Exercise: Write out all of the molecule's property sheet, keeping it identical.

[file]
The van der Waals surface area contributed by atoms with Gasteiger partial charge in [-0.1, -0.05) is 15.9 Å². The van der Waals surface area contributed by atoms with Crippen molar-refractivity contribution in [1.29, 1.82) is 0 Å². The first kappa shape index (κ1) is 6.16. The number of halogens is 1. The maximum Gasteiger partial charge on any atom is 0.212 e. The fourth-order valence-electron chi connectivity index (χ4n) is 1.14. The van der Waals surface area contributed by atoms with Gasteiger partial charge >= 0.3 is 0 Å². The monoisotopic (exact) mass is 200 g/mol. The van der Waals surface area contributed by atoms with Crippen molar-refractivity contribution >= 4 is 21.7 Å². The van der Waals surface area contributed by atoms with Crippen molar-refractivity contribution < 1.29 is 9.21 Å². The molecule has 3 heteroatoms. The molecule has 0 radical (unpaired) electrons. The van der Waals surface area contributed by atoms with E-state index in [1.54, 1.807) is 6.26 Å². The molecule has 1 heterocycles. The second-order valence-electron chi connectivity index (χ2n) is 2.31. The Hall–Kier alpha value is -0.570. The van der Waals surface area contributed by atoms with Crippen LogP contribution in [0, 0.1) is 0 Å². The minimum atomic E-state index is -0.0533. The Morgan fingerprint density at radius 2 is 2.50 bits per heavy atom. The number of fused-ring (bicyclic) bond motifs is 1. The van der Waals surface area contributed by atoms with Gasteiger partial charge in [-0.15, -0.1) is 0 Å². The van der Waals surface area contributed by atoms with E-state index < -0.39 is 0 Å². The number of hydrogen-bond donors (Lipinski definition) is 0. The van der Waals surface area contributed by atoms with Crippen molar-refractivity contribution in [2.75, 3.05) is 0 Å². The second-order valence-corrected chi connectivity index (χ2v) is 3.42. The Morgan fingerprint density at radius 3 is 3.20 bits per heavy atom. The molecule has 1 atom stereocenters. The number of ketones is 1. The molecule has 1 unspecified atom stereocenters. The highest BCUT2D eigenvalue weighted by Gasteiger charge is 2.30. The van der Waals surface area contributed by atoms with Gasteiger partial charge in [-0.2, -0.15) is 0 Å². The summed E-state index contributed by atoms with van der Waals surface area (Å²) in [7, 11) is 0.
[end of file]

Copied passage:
The van der Waals surface area contributed by atoms with Gasteiger partial charge in [-0.1, -0.05) is 15.9 Å². The van der Waals surface area contributed by atoms with Crippen molar-refractivity contribution in [1.29, 1.82) is 0 Å². The first kappa shape index (κ1) is 6.16. The number of halogens is 1. The maximum Gasteiger partial charge on any atom is 0.212 e. The fourth-order valence-electron chi connectivity index (χ4n) is 1.14. The van der Waals surface area contributed by atoms with Gasteiger partial charge >= 0.3 is 0 Å². The monoisotopic (exact) mass is 200 g/mol. The van der Waals surface area contributed by atoms with Crippen molar-refractivity contribution >= 4 is 21.7 Å². The van der Waals surface area contributed by atoms with Crippen molar-refractivity contribution < 1.29 is 9.21 Å². The molecule has 3 heteroatoms. The molecule has 0 radical (unpaired) electrons. The van der Waals surface area contributed by atoms with E-state index in [1.54, 1.807) is 6.26 Å². The molecule has 1 heterocycles. The second-order valence-electron chi connectivity index (χ2n) is 2.31. The Hall–Kier alpha value is -0.570. The van der Waals surface area contributed by atoms with Crippen LogP contribution in [0, 0.1) is 0 Å². The minimum atomic E-state index is -0.0533. The Morgan fingerprint density at radius 2 is 2.50 bits per heavy atom. The number of fused-ring (bicyclic) bond motifs is 1. The van der Waals surface area contributed by atoms with Gasteiger partial charge in [-0.15, -0.1) is 0 Å². The van der Waals surface area contributed by atoms with E-state index < -0.39 is 0 Å². The number of hydrogen-bond donors (Lipinski definition) is 0. The van der Waals surface area contributed by atoms with Crippen molar-refractivity contribution in [2.75, 3.05) is 0 Å². The second-order valence-corrected chi connectivity index (χ2v) is 3.42. The Morgan fingerprint density at radius 3 is 3.20 bits per heavy atom. The molecule has 1 atom stereocenters. The number of ketones is 1. The molecule has 1 unspecified atom stereocenters. The highest BCUT2D eigenvalue weighted by Gasteiger charge is 2.30. The van der Waals surface area contributed by atoms with Gasteiger partial charge in [-0.2, -0.15) is 0 Å². The summed E-state index contributed by atoms with van der Waals surface area (Å²) in [7, 11) is 0.